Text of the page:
We managed to do some very adventurous high-speed turns that would normally make a car scream like a teenager. The car held on surprisingly well. The steering is direct and here the Linea makes you feel happy. It listens to the commands of the driver and follows the line the way driver wants. Its surely fun to drive with hydraulic power steering that gives you fantastic feedback, though steering is slightly heavy. If you love driving, this is the sedan after Ford Fiesta to have fantastic driving experience on curvy roads and ghats in ‘powerband’. The chassis and suspension setup are so well to ensure every action of car in spirited driving is in utterly control of the commandeer.
The suspension and the 16 inch wheels on the test vehicle ensured a supremely comfortable ride throughout. Speed bumps, potholes, stray debris, roadkill – nothing seemed to bother the ‘built-for-Indian-roads’ suspension. The ground clearance is also something that the Italians seem to have sorted out perfectly for Indian roads. The test vehicle was stuffed with three passengers and we did not have a single instance where the under-body touched or grazed anything; even on some of the monstrous speed-bumps in the city. Fiat has lived up to the ‘Ride the High Life’ claim with its best-in-class ground clearance.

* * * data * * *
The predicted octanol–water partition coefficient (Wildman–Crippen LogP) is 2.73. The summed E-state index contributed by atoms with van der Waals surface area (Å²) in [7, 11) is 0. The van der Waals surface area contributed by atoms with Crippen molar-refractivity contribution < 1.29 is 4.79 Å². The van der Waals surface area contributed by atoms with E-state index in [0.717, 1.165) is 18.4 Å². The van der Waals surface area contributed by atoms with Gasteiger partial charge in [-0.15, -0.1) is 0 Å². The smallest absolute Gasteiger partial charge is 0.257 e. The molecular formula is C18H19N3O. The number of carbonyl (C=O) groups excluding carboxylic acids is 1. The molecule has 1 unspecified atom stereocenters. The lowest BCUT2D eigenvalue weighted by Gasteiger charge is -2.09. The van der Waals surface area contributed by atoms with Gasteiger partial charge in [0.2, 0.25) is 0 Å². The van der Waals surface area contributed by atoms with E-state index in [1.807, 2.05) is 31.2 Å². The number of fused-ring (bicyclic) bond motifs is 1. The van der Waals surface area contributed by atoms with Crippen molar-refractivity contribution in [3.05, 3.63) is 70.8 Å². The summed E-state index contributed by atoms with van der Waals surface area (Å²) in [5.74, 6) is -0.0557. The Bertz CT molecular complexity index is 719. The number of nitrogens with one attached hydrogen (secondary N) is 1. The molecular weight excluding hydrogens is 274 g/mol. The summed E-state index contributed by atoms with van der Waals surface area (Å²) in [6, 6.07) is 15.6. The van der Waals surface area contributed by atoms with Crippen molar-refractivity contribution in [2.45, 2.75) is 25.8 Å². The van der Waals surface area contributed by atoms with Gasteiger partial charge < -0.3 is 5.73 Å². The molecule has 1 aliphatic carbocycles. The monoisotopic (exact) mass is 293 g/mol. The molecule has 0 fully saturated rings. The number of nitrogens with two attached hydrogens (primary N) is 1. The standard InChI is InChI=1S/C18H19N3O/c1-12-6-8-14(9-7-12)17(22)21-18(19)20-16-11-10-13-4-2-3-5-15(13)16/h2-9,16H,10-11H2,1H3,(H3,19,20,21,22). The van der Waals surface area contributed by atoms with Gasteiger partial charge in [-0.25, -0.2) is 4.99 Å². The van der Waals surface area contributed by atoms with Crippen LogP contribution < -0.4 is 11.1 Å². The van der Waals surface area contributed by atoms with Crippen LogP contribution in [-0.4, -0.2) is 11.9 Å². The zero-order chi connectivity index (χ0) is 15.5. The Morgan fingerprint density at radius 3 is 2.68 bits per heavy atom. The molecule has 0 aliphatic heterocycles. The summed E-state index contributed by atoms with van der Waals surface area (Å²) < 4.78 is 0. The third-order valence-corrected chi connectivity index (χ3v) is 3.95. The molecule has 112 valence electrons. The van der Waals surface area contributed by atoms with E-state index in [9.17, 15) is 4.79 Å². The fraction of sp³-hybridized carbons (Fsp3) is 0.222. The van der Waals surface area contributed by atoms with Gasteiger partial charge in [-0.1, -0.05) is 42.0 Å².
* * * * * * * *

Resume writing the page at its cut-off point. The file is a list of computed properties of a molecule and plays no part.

The build-quality is quiet sturdy and the car does not give away a soft-sedan vibe at all. We were rear-ended by a public transport bus in the city and the car came out of it without a scratch. The dual airbags give you that extra peace of mind knowing they will engage upon impact. Fortunately we didn’t have to test out the airbags and hopefully never will. It also boasts an Antilock Braking System (ABS) and Electronic Brakeforce Distribution (EBD), which didn’t make a discernible difference to the ride quality in the city but were pretty useful on the highway.
Interiors & Embellishments:
As you step into the car, the first thing that catches your eye is the dual-toned interior which is a very classy touch. The dash has been revamped completely and now sports circular air-vents on the sides. The controls for the air-conditioning system remain the same. The music system has been given a much deserved facelift and now has buttons that pop slightly out of the housing for precise selection.